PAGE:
CFB PREVIEW: The 10 Commandments of Sports Betting

CFB PREVIEW: The 10 Commandments of Sports Betting

Ed. Note: The author played football at TCU and is now the research director at WAVE 3 News. This season he'll write a weekly piece offering against-the-spread predictions for those who like to wager on college football. Don't think he's qualified? Well, did you get offered a job at a Costa Rica sportsbook while sitting in a Las Vegas sportsbook?

LOUISVILLE, KY (WAVE) - Before the season starts, let's get these commandments out of the way so you don't hold my employer accountable for your losses in 2017:

1.    Thou Shalt Expect to Lose
If you think you can make sports betting a profitable long term endeavor, guess again. While you may have some short term and even medium term success, the odds of long term success are heavily stacked against you. Therefore, betting on sports should mainly be done to have fun and make games more fun to watch, not a way to pay the bills or earn some extra spending money. At -110 lines, you have to win 52.7% of your bets to break even. That sounds easy in theory, but is a lot harder in practice.

When you are betting on sports, what you are really doing is trying to bet against some of the brightest mathematicians and modelers out there. These oddsmakers set lines that will immediately be corrected by sharper, big money bettors if the line is off, meaning most of the time you will be betting on a razor sharp line. This is especially prevalent in the NFL, where oddsmakers(and bettors) have only 16 games a week to come up with sharp, tight lines. Because of this, the NFL is known as the world's most efficient betting market. Being able to beat the books in the long run is a longshot at best, and almost everyone who tries will fail. There is a reason you don't hear about a lot of people striking it rich betting on sports. Those who do succeed in the long run will stay in the shadows and keep their methods secret so the books can not adjust for them.

2.    Thou Shalt Manage thy Bankroll Wisely and Know thy Limits
Many people with sports betting experience will tell you that the key to success isn't picking winners, it's managing your bankroll. And they are right. 
The best way to bet on sports is to set aside a certain amount of money for the season, known as your bankroll. Your starting bankroll should be an amount of money you are 100% OK with losing all of. If you lose all of your bankroll, that's it for the year. Therefore, the key is to make it last. Don't blow half your bankroll on one game. At the same time, if you baby your bankroll and bet too little, it won't be worth the time to place the wager. Find a fixed "unit" amount and bet a certain amount of "units" on a game based on confidence.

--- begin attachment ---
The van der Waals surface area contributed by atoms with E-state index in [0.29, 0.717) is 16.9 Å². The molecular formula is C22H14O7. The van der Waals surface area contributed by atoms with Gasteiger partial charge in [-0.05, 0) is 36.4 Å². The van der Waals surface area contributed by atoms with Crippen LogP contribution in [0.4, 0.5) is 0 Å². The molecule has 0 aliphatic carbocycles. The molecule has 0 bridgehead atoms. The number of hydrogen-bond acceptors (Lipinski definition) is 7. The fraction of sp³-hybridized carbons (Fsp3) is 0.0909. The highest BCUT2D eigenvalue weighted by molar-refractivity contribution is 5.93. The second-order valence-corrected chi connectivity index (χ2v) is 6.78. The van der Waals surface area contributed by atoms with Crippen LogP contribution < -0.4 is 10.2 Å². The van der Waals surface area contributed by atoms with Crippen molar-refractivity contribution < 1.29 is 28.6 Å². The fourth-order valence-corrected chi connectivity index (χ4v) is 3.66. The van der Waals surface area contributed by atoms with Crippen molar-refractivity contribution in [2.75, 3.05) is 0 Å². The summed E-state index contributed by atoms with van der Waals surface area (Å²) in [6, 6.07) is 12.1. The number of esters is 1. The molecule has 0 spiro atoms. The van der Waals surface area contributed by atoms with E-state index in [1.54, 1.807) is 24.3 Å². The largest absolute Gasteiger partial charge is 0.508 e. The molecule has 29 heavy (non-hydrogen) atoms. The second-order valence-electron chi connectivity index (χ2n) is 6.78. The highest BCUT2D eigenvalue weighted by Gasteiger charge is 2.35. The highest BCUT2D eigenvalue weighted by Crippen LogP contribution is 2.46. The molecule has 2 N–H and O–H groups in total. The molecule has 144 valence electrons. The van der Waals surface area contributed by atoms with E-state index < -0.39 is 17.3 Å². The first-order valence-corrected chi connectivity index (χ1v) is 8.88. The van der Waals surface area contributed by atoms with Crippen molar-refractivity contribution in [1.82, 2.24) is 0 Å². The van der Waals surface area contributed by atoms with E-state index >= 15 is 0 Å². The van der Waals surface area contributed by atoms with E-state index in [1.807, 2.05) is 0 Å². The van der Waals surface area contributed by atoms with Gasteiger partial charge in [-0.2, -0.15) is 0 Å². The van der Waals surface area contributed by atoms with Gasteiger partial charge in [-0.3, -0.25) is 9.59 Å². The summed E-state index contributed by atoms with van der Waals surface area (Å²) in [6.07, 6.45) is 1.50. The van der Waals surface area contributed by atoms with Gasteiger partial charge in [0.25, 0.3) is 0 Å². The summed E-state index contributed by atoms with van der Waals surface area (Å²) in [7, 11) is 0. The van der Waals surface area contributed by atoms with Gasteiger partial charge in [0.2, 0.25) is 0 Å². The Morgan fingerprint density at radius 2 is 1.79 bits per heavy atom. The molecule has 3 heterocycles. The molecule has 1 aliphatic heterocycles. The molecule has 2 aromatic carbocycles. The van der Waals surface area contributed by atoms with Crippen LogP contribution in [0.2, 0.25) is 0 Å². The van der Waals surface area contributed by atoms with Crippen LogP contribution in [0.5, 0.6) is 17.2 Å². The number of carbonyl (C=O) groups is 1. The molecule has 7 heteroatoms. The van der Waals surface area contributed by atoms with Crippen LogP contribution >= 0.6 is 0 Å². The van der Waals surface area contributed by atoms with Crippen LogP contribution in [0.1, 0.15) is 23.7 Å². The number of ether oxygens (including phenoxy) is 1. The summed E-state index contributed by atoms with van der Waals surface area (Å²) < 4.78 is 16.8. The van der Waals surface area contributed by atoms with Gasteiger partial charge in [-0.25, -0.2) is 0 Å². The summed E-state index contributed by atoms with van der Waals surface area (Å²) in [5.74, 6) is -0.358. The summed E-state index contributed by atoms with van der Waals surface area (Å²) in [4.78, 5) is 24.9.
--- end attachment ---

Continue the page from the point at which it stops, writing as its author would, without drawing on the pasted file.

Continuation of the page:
Likewise, know your limits. Budget accordingly. You should only bet with money you are comfortable betting with and losing. The first commandment of Thou Shalt Expect to Lose comes into play here. Assume every bet you place will lose. If the amount you were to bet and lose would end up putting financial pressure on you, it's too much. If the amount of money you are betting causes watching the game to be more stressful than exciting, you are betting too much. Only bet an amount that would not hurt you in any way financially were you to lose it all. Think of it as the price you would pay to make watching the game more exciting.

3.    Thou Shalt Use Exotic Wagers for Entertainment Purposes Only
When betting on sports, there are more wagers than simply betting on a team straight up or against the spread. You have exotic bet types like parlays, teasers, pleasers, and more. While the high payouts of parlays or getting the extra points on teasers may seem appealing, the truth is that these bets carry a much higher house edge for the book because of how the payout is structured versus the true odds of the bet. Therefore, exotics should not be a part of any kind of short, medium or long term bankroll strategy.

Instead, parlays should be treated as lottery tickets. Don't put a lot of money into a parlay. The more teams you bet, the more astronomical your odds get. It might seem easy on paper to pick 8 winners for a payout, but in reality the odds are about 1 in 256 to successfully hit an 8 team parlay.  However, most books only pay out between 140-1 and 160-1 on 8 team parlays, which is nowhere close to the 256-1 fair odds. This is what creates the high house edge.
Teasers are another bet that look really good, and really easy on paper. You get to add points to a point spread. Unfortunately, the "cost" you pay in reduced payout is not proportional to the extra points you are getting. A winning 6 point, 2 team college football teaser pays 1 to 1, but the additional points are generally not worth the price of admission.

If your goal is to grow your bankroll, only sides, totals, and money line wagers should factor into your strategy. Exotics should be for fun only.

4.    Thou Shalt Not Chase Losses
After you lose, do not try to chase losses and win your money back by doubling up or overbetting your bankroll. Slow and steady wins the race. It's easy to bet 2 units after a 1 unit loss and try to win your loss back and then some, but this will just accelerate your decline and dig yourself into a deeper hole. It's never a good idea to make a kneejerk bet in reaction to a loss. If you find yourself overbetting the midnight Hawaii game as a last ditch effort to try and save your Saturday, you have a problem. Stick to a disciplined approach with your bankroll and unit sizes.

5.    Thou Shalt Pay Attention to Line Moves